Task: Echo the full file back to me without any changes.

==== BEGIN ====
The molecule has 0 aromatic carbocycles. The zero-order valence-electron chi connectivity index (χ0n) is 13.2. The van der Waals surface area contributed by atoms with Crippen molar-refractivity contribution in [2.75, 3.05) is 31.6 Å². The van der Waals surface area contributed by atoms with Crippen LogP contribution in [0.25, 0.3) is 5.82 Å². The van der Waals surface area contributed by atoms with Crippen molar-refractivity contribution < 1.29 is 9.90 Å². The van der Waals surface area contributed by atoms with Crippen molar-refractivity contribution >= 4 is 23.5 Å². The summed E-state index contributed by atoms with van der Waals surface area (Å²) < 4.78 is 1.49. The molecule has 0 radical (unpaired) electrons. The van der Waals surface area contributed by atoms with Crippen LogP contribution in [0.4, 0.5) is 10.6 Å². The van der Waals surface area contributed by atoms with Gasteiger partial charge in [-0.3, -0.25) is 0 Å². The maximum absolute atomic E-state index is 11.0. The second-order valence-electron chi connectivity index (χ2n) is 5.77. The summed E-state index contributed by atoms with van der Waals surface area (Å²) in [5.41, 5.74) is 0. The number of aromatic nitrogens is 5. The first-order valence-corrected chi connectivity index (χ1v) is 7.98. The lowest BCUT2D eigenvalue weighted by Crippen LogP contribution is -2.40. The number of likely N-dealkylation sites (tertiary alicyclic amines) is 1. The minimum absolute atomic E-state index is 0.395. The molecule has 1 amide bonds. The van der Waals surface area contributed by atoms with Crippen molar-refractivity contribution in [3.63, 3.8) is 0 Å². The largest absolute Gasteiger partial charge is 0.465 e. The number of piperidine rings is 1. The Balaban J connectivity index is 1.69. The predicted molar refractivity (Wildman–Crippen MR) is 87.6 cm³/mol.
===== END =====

The molecule has 0 aromatic carbocycles. The zero-order valence-electron chi connectivity index (χ0n) is 13.2. The van der Waals surface area contributed by atoms with Crippen molar-refractivity contribution in [2.75, 3.05) is 31.6 Å². The van der Waals surface area contributed by atoms with Crippen LogP contribution in [0.25, 0.3) is 5.82 Å². The van der Waals surface area contributed by atoms with Crippen molar-refractivity contribution < 1.29 is 9.90 Å². The van der Waals surface area contributed by atoms with Crippen molar-refractivity contribution >= 4 is 23.5 Å². The summed E-state index contributed by atoms with van der Waals surface area (Å²) < 4.78 is 1.49. The molecule has 0 radical (unpaired) electrons. The van der Waals surface area contributed by atoms with Crippen LogP contribution in [0.4, 0.5) is 10.6 Å². The van der Waals surface area contributed by atoms with Gasteiger partial charge in [-0.3, -0.25) is 0 Å². The maximum absolute atomic E-state index is 11.0. The second-order valence-electron chi connectivity index (χ2n) is 5.77. The summed E-state index contributed by atoms with van der Waals surface area (Å²) in [5.41, 5.74) is 0. The number of aromatic nitrogens is 5. The first-order valence-corrected chi connectivity index (χ1v) is 7.98. The lowest BCUT2D eigenvalue weighted by Crippen LogP contribution is -2.40. The number of likely N-dealkylation sites (tertiary alicyclic amines) is 1. The minimum absolute atomic E-state index is 0.395. The molecule has 1 amide bonds. The van der Waals surface area contributed by atoms with Crippen molar-refractivity contribution in [3.63, 3.8) is 0 Å². The largest absolute Gasteiger partial charge is 0.465 e. The number of piperidine rings is 1. The Balaban J connectivity index is 1.69. The predicted molar refractivity (Wildman–Crippen MR) is 87.6 cm³/mol.